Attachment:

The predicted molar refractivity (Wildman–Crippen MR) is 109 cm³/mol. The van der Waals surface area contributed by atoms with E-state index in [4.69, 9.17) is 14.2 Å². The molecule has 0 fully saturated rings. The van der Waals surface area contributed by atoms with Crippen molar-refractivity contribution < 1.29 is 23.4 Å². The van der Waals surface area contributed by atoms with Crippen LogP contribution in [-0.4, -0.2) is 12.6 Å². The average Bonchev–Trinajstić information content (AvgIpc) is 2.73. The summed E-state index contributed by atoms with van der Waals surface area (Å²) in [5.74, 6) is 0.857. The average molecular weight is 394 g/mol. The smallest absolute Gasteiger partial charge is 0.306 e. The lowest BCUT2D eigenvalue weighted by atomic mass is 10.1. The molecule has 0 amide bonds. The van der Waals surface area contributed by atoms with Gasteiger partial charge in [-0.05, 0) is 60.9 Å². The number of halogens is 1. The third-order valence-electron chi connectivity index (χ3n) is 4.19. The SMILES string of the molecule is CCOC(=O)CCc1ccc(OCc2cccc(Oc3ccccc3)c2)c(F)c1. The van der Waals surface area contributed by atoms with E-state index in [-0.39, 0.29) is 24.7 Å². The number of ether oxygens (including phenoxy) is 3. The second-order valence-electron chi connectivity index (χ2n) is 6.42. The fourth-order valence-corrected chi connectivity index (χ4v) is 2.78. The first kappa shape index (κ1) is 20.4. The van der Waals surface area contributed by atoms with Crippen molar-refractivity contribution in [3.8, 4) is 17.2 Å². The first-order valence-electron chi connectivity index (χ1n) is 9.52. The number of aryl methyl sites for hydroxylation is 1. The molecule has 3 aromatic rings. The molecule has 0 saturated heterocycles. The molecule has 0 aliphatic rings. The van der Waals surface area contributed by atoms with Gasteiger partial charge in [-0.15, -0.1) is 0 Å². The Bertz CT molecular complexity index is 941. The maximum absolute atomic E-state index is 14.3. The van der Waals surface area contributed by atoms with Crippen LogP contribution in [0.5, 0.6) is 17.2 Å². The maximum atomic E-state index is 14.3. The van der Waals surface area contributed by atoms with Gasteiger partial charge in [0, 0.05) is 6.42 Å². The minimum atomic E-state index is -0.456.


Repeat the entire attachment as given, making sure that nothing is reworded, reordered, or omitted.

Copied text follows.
The predicted molar refractivity (Wildman–Crippen MR) is 109 cm³/mol. The van der Waals surface area contributed by atoms with E-state index in [4.69, 9.17) is 14.2 Å². The molecule has 0 fully saturated rings. The van der Waals surface area contributed by atoms with Crippen molar-refractivity contribution < 1.29 is 23.4 Å². The van der Waals surface area contributed by atoms with Crippen LogP contribution in [-0.4, -0.2) is 12.6 Å². The average Bonchev–Trinajstić information content (AvgIpc) is 2.73. The summed E-state index contributed by atoms with van der Waals surface area (Å²) in [5.74, 6) is 0.857. The average molecular weight is 394 g/mol. The smallest absolute Gasteiger partial charge is 0.306 e. The lowest BCUT2D eigenvalue weighted by atomic mass is 10.1. The molecule has 0 amide bonds. The van der Waals surface area contributed by atoms with Gasteiger partial charge in [-0.05, 0) is 60.9 Å². The number of halogens is 1. The third-order valence-electron chi connectivity index (χ3n) is 4.19. The SMILES string of the molecule is CCOC(=O)CCc1ccc(OCc2cccc(Oc3ccccc3)c2)c(F)c1. The van der Waals surface area contributed by atoms with E-state index in [-0.39, 0.29) is 24.7 Å². The number of ether oxygens (including phenoxy) is 3. The second-order valence-electron chi connectivity index (χ2n) is 6.42. The fourth-order valence-corrected chi connectivity index (χ4v) is 2.78. The first kappa shape index (κ1) is 20.4. The van der Waals surface area contributed by atoms with Crippen molar-refractivity contribution in [3.8, 4) is 17.2 Å². The first-order valence-electron chi connectivity index (χ1n) is 9.52. The number of aryl methyl sites for hydroxylation is 1. The molecule has 3 aromatic rings. The molecule has 0 saturated heterocycles. The molecule has 0 aliphatic rings. The van der Waals surface area contributed by atoms with Gasteiger partial charge in [-0.15, -0.1) is 0 Å². The Bertz CT molecular complexity index is 941. The maximum absolute atomic E-state index is 14.3. The van der Waals surface area contributed by atoms with Crippen LogP contribution in [0.5, 0.6) is 17.2 Å². The maximum atomic E-state index is 14.3. The van der Waals surface area contributed by atoms with Gasteiger partial charge in [0, 0.05) is 6.42 Å². The minimum atomic E-state index is -0.456.